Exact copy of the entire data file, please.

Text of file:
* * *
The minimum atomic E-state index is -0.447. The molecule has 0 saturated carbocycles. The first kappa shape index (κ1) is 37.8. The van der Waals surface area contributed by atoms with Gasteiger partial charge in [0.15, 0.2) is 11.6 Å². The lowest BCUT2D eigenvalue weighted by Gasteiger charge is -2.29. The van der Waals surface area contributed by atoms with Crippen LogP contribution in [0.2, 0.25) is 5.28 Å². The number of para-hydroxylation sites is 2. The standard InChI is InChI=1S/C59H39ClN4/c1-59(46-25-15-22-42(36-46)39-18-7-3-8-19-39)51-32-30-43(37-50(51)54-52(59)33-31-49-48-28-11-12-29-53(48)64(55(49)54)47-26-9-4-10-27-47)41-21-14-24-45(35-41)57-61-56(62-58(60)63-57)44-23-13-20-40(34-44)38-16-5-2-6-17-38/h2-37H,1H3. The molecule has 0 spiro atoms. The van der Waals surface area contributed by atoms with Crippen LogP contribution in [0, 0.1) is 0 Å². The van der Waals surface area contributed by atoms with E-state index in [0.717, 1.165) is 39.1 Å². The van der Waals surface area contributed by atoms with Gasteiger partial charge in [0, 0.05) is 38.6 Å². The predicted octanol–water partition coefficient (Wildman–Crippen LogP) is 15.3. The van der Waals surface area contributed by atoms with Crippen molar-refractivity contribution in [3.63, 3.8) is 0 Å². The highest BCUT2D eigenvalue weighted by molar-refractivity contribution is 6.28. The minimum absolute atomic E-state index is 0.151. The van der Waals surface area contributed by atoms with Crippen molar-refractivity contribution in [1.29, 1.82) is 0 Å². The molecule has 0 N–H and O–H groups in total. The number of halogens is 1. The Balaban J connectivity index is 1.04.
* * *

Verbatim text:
The minimum atomic E-state index is -0.447. The molecule has 0 saturated carbocycles. The first kappa shape index (κ1) is 37.8. The van der Waals surface area contributed by atoms with Gasteiger partial charge in [0.15, 0.2) is 11.6 Å². The lowest BCUT2D eigenvalue weighted by Gasteiger charge is -2.29. The van der Waals surface area contributed by atoms with Crippen LogP contribution in [0.2, 0.25) is 5.28 Å². The number of para-hydroxylation sites is 2. The standard InChI is InChI=1S/C59H39ClN4/c1-59(46-25-15-22-42(36-46)39-18-7-3-8-19-39)51-32-30-43(37-50(51)54-52(59)33-31-49-48-28-11-12-29-53(48)64(55(49)54)47-26-9-4-10-27-47)41-21-14-24-45(35-41)57-61-56(62-58(60)63-57)44-23-13-20-40(34-44)38-16-5-2-6-17-38/h2-37H,1H3. The molecule has 0 spiro atoms. The van der Waals surface area contributed by atoms with Crippen LogP contribution in [0, 0.1) is 0 Å². The van der Waals surface area contributed by atoms with E-state index in [0.717, 1.165) is 39.1 Å². The van der Waals surface area contributed by atoms with Gasteiger partial charge in [0, 0.05) is 38.6 Å². The predicted octanol–water partition coefficient (Wildman–Crippen LogP) is 15.3. The van der Waals surface area contributed by atoms with Crippen molar-refractivity contribution in [3.63, 3.8) is 0 Å². The highest BCUT2D eigenvalue weighted by molar-refractivity contribution is 6.28. The minimum absolute atomic E-state index is 0.151. The van der Waals surface area contributed by atoms with Crippen molar-refractivity contribution in [1.29, 1.82) is 0 Å². The molecule has 0 N–H and O–H groups in total. The number of halogens is 1. The Balaban J connectivity index is 1.04.